It marked the first time that the Asia Pacific Poker Tour had staged an event in mainland China, hosted by the Beijing Star Poker Club and, well, it certainly arrived with aplomb.
PokerStars recently co-sponsored a tournament series in Beijing, the capital of China. The 2014 Beijing Millions was the first major tournament series to be held in mainland China. Poker tournaments have been held before in Sanya, an island off the southern tip of the country, which is kind of like the Hawaii of China, but never on the mainland.It proved to be a huge success and the largest tournament ever held outside the US. Chen Qin, from China, beat out a field of 2,732 players for the ¥675,000 (approx. $109,382) first prize.
PokerStars is very keen on growing poker in China. Some of you may recall the heat mapPokerStars put out during the 100 Billionth Hand Celebration that illustrated the worldwide development of the game. After 2008, countries in Europe and North America start turning blue, representing slower growth, but several regions turned red, indicating major growth. South America and Russia were among them, but the country that glowed the brightest shade of red was China. A few years ago, when Macau was just starting to boom, we didn't really see too many Chinese players there. But nowadays, especially in the past six months or so, we're seeing groups of people from different Chinese cities and provinces come out to play the Macau tournaments and the numbers are off the charts. The last two years, Chinese players won the APPT Macau and a Chinese amateur won the Asia Player of the Year race in 2013.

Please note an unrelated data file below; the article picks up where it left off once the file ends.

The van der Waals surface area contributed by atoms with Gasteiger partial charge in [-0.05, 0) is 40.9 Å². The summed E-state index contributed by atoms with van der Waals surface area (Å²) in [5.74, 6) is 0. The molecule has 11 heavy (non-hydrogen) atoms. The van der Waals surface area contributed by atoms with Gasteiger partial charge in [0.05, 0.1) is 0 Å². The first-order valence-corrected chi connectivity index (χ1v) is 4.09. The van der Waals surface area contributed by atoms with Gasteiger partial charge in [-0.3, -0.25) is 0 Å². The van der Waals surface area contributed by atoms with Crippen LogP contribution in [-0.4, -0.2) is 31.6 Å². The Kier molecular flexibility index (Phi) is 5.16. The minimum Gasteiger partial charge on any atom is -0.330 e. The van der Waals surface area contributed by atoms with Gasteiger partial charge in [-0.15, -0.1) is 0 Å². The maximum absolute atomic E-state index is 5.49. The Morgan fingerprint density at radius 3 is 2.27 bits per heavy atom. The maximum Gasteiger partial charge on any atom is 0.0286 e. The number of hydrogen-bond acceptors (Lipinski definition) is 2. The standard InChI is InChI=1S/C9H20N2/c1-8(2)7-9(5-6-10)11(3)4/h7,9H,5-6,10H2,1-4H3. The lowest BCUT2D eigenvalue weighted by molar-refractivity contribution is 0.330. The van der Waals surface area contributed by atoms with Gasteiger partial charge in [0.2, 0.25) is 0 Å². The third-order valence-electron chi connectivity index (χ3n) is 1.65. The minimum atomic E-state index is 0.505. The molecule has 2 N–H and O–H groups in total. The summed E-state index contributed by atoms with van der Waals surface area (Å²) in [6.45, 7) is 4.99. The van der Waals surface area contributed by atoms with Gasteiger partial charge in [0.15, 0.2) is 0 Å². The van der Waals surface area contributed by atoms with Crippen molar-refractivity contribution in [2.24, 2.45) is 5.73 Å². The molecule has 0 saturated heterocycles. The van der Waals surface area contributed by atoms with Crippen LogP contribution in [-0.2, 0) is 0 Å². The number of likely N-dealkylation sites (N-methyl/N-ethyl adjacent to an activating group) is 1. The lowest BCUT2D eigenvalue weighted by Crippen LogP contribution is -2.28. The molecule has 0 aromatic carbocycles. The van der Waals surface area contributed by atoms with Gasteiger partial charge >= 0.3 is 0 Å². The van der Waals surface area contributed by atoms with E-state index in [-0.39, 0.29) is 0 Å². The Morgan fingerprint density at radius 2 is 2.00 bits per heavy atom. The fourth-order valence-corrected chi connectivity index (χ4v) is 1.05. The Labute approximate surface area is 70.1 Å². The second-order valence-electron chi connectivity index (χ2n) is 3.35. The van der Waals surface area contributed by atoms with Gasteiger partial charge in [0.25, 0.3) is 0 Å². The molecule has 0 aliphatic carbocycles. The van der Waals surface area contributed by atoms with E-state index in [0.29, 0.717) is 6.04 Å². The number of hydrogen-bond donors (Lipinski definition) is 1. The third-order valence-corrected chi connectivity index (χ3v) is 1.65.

Not only are Chinese players flocking to Macau, but this year, a whole group of Chinese players traveled to Las Vegas with the hope that one of them would a bracelet home and set off China's version of the Moneymaker effect. I think the Beijing Millions is a huge step in the right direction when it comes to growing poker in China and I'm thrilled to be a part of it.
Raymond Wu is a member of Team PokerStars Pro